Folic acid is the synthetic supplement form of Folate, one of the B vitamins, which is needed for body function. Folate is especially important to pregnant women, yet folate presents many health benefits to both men and women. Folate is not produced by the body, so it is necessary that we obtain adequate amounts from the foods that we consume or through supplements.
Folate plays an important role in cell maintenance and production. In terms of pregnancy, a growing fetus is constantly requiring the production of new cells. Pregnant and nursing women are recommended to consume 800 micrograms of folic acid per day.
Folate plays a vital role in the body’s ability to produce both white and red blood cells. Scientific research has linked folate to helping to reduce the risk of anemia. Anemia is a condition that occurs when the body lacks the ability to get an adequate amount of oxygen to the organs. Red blood cell health is important as red blood cells carry oxygen.
There is a link between folate and a potential reduction in depression. Studies conclude that up to 35% of people suffering from depression have low folic acid levels. Some research has determined that folic acid can aid antidepressant medications in their effectiveness. Folic acid can also assist in the prevention of Alzheimer’s disease and dementia. Research shows up to a 55% decrease in the risk of developing Alzheimer’s.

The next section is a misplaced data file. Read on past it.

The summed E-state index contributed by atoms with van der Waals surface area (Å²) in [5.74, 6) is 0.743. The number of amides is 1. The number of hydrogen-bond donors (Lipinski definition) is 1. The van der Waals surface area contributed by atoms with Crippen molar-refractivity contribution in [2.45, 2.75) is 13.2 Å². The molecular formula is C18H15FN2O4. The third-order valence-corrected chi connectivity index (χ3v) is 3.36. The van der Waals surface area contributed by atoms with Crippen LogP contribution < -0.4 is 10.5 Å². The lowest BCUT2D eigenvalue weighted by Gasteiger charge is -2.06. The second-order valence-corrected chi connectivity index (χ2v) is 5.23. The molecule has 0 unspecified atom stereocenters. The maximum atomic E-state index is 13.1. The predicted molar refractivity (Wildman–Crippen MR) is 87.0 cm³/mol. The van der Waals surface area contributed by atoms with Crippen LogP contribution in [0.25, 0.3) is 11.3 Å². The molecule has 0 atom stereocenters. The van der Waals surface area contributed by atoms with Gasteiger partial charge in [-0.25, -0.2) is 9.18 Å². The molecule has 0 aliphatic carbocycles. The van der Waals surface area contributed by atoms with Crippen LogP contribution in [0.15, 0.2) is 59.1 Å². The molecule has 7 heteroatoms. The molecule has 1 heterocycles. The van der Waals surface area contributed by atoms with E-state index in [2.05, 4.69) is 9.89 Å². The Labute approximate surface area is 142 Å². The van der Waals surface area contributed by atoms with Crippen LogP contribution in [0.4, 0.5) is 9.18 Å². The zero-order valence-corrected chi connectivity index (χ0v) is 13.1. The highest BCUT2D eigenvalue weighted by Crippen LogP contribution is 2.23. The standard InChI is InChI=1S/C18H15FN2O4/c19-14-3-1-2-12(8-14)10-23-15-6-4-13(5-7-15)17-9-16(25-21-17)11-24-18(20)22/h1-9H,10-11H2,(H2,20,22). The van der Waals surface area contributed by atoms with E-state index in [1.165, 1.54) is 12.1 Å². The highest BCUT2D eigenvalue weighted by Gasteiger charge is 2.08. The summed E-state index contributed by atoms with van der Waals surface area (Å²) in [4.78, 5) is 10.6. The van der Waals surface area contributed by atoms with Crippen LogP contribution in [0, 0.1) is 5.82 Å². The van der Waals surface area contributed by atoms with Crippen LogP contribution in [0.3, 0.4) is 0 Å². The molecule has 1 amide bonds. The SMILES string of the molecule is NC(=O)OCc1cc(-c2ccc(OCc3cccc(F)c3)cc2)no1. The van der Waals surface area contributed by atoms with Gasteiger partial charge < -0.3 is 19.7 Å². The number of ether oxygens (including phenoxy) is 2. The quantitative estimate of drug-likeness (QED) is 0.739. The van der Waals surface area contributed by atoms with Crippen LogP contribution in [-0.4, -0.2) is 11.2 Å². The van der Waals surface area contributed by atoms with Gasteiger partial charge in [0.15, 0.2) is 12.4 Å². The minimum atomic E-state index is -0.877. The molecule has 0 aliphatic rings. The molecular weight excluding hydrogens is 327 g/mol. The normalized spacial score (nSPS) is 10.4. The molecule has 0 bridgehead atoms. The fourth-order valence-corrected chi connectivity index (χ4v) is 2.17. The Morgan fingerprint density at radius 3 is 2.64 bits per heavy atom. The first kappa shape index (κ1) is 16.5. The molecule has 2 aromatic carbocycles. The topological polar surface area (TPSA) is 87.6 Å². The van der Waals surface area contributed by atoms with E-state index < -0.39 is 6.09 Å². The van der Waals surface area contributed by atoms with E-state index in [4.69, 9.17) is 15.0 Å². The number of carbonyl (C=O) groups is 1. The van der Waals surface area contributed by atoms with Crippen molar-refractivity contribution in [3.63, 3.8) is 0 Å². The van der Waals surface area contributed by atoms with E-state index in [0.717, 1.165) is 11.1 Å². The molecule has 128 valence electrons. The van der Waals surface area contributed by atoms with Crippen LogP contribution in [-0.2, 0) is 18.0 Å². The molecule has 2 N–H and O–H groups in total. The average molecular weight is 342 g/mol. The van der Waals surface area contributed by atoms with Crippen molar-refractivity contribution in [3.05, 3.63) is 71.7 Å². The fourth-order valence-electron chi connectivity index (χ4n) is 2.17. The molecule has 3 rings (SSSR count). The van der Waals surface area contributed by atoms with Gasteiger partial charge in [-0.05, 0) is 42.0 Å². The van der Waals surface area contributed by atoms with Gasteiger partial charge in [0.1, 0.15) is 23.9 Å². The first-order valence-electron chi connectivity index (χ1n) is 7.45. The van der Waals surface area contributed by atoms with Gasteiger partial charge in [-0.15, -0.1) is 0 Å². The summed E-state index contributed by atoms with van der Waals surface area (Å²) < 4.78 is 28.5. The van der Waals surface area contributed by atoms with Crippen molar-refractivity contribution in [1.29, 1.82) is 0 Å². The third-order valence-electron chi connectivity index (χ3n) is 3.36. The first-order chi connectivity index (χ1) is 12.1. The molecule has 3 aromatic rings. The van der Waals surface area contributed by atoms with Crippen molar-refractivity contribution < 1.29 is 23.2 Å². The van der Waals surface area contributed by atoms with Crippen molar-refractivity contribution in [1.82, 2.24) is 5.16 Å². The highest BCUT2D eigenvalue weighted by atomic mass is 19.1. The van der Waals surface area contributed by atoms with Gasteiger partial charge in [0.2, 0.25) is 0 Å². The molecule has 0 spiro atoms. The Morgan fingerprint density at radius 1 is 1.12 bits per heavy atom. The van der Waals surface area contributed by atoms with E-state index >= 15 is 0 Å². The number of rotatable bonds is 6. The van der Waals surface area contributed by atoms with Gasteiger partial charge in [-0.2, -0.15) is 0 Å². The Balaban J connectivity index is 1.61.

Folic acid also assists the body in eliminating an amino acid in the blood called homocysteine, which is a byproduct of animal protein synthesis and breakdown. Elevated homocysteine levels are linked to an increased risk of heart attack.
Folate is equally important for men, as it can help with infertility and low sperm count. Folic acid helps to increase both sperm count and quality. Folic acid deficiency can also cause damage to the DNA carried by the sperm. This damage to the DNA can lead to chromosomal damage in the fetus.
Foods that are rich in folate include dark leafy vegetables, broccoli, peanuts, avocado, citrus fruits, rice and sunflower seeds. Current USDA recommendations for non-pregnant and nursing women is 400 mcg per day and due to the current American diet trend of consuming primarily animal products, most people in the US do not come close to this recommendation. This being the case, consider including some of the foods mentioned above or taking a quality multi-vitamin on a daily basis.
In Wellness and Love,